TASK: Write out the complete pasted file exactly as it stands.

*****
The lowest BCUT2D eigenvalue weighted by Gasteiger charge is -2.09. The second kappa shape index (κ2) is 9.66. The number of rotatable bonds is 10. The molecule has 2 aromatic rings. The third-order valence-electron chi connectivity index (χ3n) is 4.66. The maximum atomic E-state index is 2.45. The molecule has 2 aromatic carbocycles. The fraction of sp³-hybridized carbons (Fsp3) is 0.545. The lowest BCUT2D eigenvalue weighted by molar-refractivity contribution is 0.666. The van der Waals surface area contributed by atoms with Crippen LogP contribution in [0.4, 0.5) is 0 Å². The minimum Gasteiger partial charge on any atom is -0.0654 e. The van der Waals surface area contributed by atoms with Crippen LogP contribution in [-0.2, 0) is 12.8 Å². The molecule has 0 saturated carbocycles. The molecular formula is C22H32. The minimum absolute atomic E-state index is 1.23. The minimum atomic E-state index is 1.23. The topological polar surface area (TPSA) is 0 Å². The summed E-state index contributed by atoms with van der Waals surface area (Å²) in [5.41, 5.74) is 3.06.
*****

The lowest BCUT2D eigenvalue weighted by Gasteiger charge is -2.09. The second kappa shape index (κ2) is 9.66. The number of rotatable bonds is 10. The molecule has 2 aromatic rings. The third-order valence-electron chi connectivity index (χ3n) is 4.66. The maximum atomic E-state index is 2.45. The molecule has 2 aromatic carbocycles. The fraction of sp³-hybridized carbons (Fsp3) is 0.545. The lowest BCUT2D eigenvalue weighted by molar-refractivity contribution is 0.666. The van der Waals surface area contributed by atoms with Crippen LogP contribution in [0.4, 0.5) is 0 Å². The minimum Gasteiger partial charge on any atom is -0.0654 e. The van der Waals surface area contributed by atoms with Crippen LogP contribution in [-0.2, 0) is 12.8 Å². The molecule has 0 saturated carbocycles. The molecular formula is C22H32. The minimum absolute atomic E-state index is 1.23. The minimum atomic E-state index is 1.23. The topological polar surface area (TPSA) is 0 Å². The summed E-state index contributed by atoms with van der Waals surface area (Å²) in [5.41, 5.74) is 3.06.